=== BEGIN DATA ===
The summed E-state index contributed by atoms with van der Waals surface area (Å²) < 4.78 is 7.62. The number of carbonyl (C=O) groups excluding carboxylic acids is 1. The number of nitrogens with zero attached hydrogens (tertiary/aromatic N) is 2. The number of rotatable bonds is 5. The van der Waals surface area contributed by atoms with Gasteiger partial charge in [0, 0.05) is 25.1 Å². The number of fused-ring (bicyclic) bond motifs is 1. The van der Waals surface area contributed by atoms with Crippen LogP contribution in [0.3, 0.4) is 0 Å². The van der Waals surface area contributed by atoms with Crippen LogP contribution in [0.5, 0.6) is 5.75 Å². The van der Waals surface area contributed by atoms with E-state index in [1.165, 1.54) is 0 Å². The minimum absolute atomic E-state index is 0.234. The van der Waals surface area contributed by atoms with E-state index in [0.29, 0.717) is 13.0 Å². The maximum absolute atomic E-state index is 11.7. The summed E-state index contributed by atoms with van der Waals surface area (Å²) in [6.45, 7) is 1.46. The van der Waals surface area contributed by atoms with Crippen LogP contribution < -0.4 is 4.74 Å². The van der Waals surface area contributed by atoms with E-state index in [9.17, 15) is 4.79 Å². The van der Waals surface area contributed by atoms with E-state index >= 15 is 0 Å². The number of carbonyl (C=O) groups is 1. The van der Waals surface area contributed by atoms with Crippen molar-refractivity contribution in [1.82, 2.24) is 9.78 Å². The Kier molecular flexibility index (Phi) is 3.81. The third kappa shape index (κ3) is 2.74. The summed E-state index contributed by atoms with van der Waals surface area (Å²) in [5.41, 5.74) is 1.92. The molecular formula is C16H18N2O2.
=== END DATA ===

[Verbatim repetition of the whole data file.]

The summed E-state index contributed by atoms with van der Waals surface area (Å²) < 4.78 is 7.62. The number of carbonyl (C=O) groups excluding carboxylic acids is 1. The number of nitrogens with zero attached hydrogens (tertiary/aromatic N) is 2. The number of rotatable bonds is 5. The van der Waals surface area contributed by atoms with Gasteiger partial charge in [0, 0.05) is 25.1 Å². The number of fused-ring (bicyclic) bond motifs is 1. The van der Waals surface area contributed by atoms with Crippen LogP contribution in [0.3, 0.4) is 0 Å². The van der Waals surface area contributed by atoms with Crippen LogP contribution in [0.5, 0.6) is 5.75 Å². The van der Waals surface area contributed by atoms with E-state index in [1.165, 1.54) is 0 Å². The minimum absolute atomic E-state index is 0.234. The van der Waals surface area contributed by atoms with E-state index in [0.29, 0.717) is 13.0 Å². The maximum absolute atomic E-state index is 11.7. The summed E-state index contributed by atoms with van der Waals surface area (Å²) in [6.45, 7) is 1.46. The van der Waals surface area contributed by atoms with Crippen LogP contribution < -0.4 is 4.74 Å². The van der Waals surface area contributed by atoms with E-state index in [9.17, 15) is 4.79 Å². The van der Waals surface area contributed by atoms with E-state index >= 15 is 0 Å². The number of carbonyl (C=O) groups is 1. The van der Waals surface area contributed by atoms with Crippen molar-refractivity contribution in [1.82, 2.24) is 9.78 Å². The Kier molecular flexibility index (Phi) is 3.81. The third kappa shape index (κ3) is 2.74. The summed E-state index contributed by atoms with van der Waals surface area (Å²) in [5.41, 5.74) is 1.92. The molecular formula is C16H18N2O2.